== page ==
An expert on police procedures testified Wednesday that three Yolo County sheriff's officers acted contrary to accepted practices when they attempted to question a man who was later fatally shot.
Stephen D'Arcy, who spent 38 years as a police officer, the last 14 as undersheriff of Placer County, testified that the deputies' approach was reckless and unnecessarily escalated the encounter.
The deputies have testified that Luis Gutierrez ran from them, and when they gave chase, he turned on one of them with a knife, and another one of them shot him dead. A minute before, the 26-year-old had been walking down a Woodland street at a normal pace on his way home from the Department of Motor Vehicles after passing a test to renew his driver's license.
The trial of a civil rights lawsuit filed by Gutierrez's parents against Yolo County and the three officers is in its eighth day today. D'Arcy was called as a witness by the attorneys for the parents.
Sgt. Dale Johnson and Deputies Hernan Oviedo and Hector Bautista, all big men clad in T-shirts and jeans, were riding in a black unmarked Ford Taurus with black glass when they pulled up next to Gutierrez on a Gum Avenue sidewalk and all three started to get out of the car.
Johnson testified that, as he alighted from the front passenger seat and stood in front of Gutierrez, he said he was from the Sheriff's Department and would like to talk to Gutierrez, at the same time tucking his T-shirt behind the Glock 36 .45-caliber handgun on his waist. Bautista slid out from behind the wheel and started around the car, while Oviedo was coming out of the back seat.
They said Gutierrez turned and ran back down the sidewalk and into the two traffic lanes of an overpass above state Highway 113. When he took off, Johnson said, Gutierrez stuck his hand in the right front pocket of his shorts.
Bautista got back in the car while Johnson and Oviedo pursued and quickly caught Gutierrez on the overpass. According to Johnson, Gutierrez turned, took a folding knife out of his right front pocket and slashed at the officer. Johnson and Oviedo testified they both discharged their weapons at that point and Oviedo, who was behind Gutierrez, fired the fatal shot in his back.
It was the early afternoon of April 30, 2009. The three officers, who were members of the Yolo County Gang Task Force, have testified they sought to contact Gutierrez because he was wearing baggy clothing, his hair was cut very short and he was walking in an area where gang members are known to hang out.
The trio "broke the rules of consensual encounters," D'Arcy told a Sacramento federal court jury of eight women and one man.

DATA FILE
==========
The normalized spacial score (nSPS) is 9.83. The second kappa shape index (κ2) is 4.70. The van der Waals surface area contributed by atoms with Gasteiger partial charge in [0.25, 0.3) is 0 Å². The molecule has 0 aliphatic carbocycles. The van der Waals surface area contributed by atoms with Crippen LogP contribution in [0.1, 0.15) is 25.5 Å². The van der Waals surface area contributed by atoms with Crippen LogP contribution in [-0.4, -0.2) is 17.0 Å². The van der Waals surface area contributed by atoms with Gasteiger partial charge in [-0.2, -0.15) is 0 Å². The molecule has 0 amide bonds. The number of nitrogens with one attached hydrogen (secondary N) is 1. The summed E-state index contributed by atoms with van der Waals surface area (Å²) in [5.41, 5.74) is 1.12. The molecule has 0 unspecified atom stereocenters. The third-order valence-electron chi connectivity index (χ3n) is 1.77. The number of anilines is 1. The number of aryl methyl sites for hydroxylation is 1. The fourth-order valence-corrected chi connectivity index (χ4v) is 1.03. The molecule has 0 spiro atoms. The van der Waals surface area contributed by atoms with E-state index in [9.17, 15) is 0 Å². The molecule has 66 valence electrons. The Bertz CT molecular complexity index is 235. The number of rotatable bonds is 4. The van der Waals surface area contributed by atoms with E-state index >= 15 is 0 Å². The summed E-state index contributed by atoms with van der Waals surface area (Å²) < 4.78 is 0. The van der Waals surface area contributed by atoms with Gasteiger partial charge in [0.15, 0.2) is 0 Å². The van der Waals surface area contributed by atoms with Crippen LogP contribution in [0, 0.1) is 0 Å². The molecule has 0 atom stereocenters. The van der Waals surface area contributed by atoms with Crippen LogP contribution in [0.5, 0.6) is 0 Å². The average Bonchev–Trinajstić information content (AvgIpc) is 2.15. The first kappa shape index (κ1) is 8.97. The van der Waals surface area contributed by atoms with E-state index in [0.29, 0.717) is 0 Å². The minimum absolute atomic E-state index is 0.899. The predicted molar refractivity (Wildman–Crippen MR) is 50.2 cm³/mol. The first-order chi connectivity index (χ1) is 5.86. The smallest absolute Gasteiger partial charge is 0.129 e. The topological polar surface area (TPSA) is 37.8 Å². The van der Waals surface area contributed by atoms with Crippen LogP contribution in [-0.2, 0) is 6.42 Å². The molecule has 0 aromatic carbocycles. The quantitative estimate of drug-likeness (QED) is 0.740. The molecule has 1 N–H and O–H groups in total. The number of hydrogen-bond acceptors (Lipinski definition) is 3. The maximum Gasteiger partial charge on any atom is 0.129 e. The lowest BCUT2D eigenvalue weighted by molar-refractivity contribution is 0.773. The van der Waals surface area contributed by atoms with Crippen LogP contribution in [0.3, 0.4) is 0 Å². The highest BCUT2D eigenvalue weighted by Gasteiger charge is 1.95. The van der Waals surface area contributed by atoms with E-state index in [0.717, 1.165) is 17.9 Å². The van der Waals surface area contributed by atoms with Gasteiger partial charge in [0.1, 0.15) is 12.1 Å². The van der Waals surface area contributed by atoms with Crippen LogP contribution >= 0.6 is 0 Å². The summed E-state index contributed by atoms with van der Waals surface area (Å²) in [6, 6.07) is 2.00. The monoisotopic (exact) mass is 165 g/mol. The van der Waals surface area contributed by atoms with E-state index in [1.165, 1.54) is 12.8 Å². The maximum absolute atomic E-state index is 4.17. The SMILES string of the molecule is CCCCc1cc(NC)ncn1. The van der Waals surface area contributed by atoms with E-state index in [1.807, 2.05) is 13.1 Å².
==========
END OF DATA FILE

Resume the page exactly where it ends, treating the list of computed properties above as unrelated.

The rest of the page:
"If you blend into the neighborhood," he said, "you have an increased responsibility because people don't readily recognize you. This was more like a 'swoop and scoop' than a consensual encounter.
"You should always try to slow things down," said D'Arcy, a faculty member in the Department of Criminal Justice at California State University, Sacramento, where he teaches police techniques. "Instead of a controlled environment, these officers come bailing out of the car as if they wanted to surprise the pedestrian. That creates a much higher likelihood of instigating flight or some type of confrontation."
Johnson testified that Gutierrez looked down and must have seen Johnson's badge clipped to his belt after he tucked his shirt behind his weapon. To the contrary, D'Arcy said, under the circumstances, he doesn't believe Gutierrez saw the badge.
The badge is clipped at belt level, while the gun and magazine ride above the belt, so the badge would not be exposed simply by tucking the shirt behind the gun, D'Arcy said. Johnson is assuming Gutierrez saw the badge, he reminded the jury.
"Absolutely that's recklessness, because they are making a big assumption," he testified. "They should have known the risk of harm from the manner they adopted."
If Gutierrez saw the gun but not the badge, he probably would have seen the three deputies as a threat, D'Arcy said.
When Johnson and Oviedo cornered Gutierrez, that was an unlawful detention, because they had no reasonable suspicion that he had committed, was committing, or would commit a crime, D'Arcy said.
Johnson testified that when Gutierrez ran and put his hand in his pocket, it raised a suspicion he had some type of contraband, such as a weapon or dope.
"You can't use a hunch, even if it is based on your training and experience," D'Arcy testified. "You have to have a reasonable suspicion of a specific type of explainable crime. Sgt. Johnson didn't articulate any type of particular crime that he was investigating when he seized Mr. Gutierrez."
"Did these officers provoke this confrontation?" asked attorney Robert Burchfiel, who represents Gutierrez's parents.
Defense attorney Bruce Kilday objected to the question, arguing that the answer should come either from the jury or the judge. U.S. District Judge Lawrence K. Karlton sustained the objection.
On cross-examination by Kilday, D'Arcy acknowledged that when an officer says he is on the job with a certain department, it is adequate identification.
The defense lawyer pressed him on whether Gutierrez's hand in his pocket and the fact he ran into traffic lanes was enough to create reasonable suspicion, but D'Arcy insisted those factors are "of no significance under these circumstances."